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Press Release

Federal Grand Jury Charges Three Others with Aiding San Antonio Businessman in a Scheme to Defraud Personal Injury Clients

For Immediate Release
U.S. Attorney's Office, Western District of Texas

Today, a federal grand jury returned a superseding indictment against 46-year-old San Antonio businessman Elpidio Gongora (aka “Pete Gongora”) and three other individuals for their roles in a scheme to defraud personal injury clients. Gongora also faces charges relating to evading payment of more than $1 million in taxes and attempting to hide substantial assets from the Bankruptcy Trustee.  That announcement was made United States Attorney Richard L. Durbin, Jr.; Christopher Combs, Federal Bureau of Investigation (FBI) Special Agent in Charge of the San Antonio Division; William Cotter, Internal Revenue Service (IRS) Criminal Investigation Acting Special Agent in Charge; and, Judy A. Robbins, U.S. Trustee for the Southern and Western Districts of Texas.

The 17-count superseding indictment charges Gongora; his 48-year-old bookkeeper Rosa Ramirez of San Antonio; 47-year-old Juan Rodriguez of San Antonio; and, 53-year-old Ronald Higgins, former San Antonio attorney and current Sugarland, TX resident, with one count of conspiracy to commit mail fraud.  Gongora is also charged with five counts of mail fraud, five counts of bankruptcy fraud, one count of tax evasion and five counts of aggravated identity theft.  Ramirez is also charged with five counts of mail fraud and five counts of aggravated identity theft.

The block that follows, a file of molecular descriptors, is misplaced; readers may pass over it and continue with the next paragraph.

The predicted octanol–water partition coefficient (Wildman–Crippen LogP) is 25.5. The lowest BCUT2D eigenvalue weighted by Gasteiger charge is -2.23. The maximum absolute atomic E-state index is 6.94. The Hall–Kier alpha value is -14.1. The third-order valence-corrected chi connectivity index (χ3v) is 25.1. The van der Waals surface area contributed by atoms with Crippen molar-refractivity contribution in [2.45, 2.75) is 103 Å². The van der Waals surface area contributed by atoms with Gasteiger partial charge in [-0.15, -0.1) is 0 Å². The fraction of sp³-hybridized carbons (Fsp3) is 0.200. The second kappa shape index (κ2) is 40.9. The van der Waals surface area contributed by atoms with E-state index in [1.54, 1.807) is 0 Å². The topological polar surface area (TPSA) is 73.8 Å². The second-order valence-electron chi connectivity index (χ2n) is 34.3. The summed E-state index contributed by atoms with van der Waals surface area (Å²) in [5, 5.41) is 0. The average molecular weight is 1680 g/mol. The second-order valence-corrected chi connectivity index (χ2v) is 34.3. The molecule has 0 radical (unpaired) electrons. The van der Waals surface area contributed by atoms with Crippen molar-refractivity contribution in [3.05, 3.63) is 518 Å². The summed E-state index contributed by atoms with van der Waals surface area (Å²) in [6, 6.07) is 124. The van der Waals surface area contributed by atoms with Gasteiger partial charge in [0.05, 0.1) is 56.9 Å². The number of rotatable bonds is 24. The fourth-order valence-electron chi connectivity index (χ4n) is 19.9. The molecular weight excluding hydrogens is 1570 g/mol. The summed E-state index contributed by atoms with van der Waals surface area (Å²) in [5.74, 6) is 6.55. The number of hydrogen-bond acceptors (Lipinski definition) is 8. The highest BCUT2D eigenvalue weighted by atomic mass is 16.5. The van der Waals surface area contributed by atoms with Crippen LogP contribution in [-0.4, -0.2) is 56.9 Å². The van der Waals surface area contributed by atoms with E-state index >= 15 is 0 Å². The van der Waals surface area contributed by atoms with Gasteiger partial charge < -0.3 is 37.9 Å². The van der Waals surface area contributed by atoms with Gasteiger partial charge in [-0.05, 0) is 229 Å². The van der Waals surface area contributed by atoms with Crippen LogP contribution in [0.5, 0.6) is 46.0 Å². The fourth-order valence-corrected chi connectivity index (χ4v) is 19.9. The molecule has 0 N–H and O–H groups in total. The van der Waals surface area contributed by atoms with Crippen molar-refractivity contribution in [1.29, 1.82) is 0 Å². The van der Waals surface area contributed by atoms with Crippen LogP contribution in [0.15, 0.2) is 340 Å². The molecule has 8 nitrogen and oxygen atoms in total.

According to the indictment, from 2009 through 2014, Gongora, aided and abetted by Ramirez and Rodriguez, operated the law offices of several personal injury attorneys, including the Law Office of Ronald Higgins, in the city of San Antonio and elsewhere in Texas, Arkansas and New Mexico.  The indictment alleges that Gongora and Ramirez stole money from these attorneys and their clients by failing to pay monies owed to clients under settlement agreements or to pay obligations for medical treatment and physical therapy after committing to do so.  To carry out this scheme, the indictment alleges that Gongora and Ramirez fraudulently endorsed personal injury settlement checks and would hide from the attorneys their failure to pay clients settlement proceeds to which they were entitled.  The indictment further alleges that Rodriguez paid money to individuals with insurance and tow truck companies for information pertaining to accident victims.  The indictment also alleges that Higgins accepted money in return for allowing Gongora and Ramirez to essentially utilize his law license with impunity and exercised a complete and total lack of oversight.

In 2013, Gongora and his wife filed for Chapter 7 Bankruptcy in the Western District of Texas.  The indictment alleges that, in relation to that filing, Gongora failed to disclose to the Bankruptcy Trustee that he owned personal assets that included a 33-foot Chris Craft cabin cruiser; a 29-foot 2005 Seaswirl boat; a 2005 Ford F-150 truck; real property located on Elm Valley in San Antonio; and, a residence located in Aransas Pass, TX.

The indictment further alleges that Gongora willfully attempted to evade paying over $1 million in taxes owed to the Internal Revenue Service for calendar years 2003 through 2005 and 2007 through 2013.

Gongora remains in federal custody after being arrested in April at the San Antonio International Airport.  Court summonses will be issued for the other defendants.  Upon conviction, conspiracy to commit mail fraud and mail fraud are punishable by imprisonment up to 20 years; bankruptcy fraud, up to five years; tax evasion, up to five years; and, aggravated identity theft, a term of two years.

These charges resulted from an investigation conducted by agents with the Federal Bureau of Investigation (FBI), Internal Revenue Service-Criminal Investigation (IRS-CI) and the U.S. Trustee’s Office.  Assistant United States Attorney Bud Paulissen is prosecuting this case on behalf of the Government.

An indictment is merely a charge and should not be considered as evidence of guilt.  The defendants are presumed innocent until proven guilty in a court of law.

Updated July 22, 2015

Identity Theft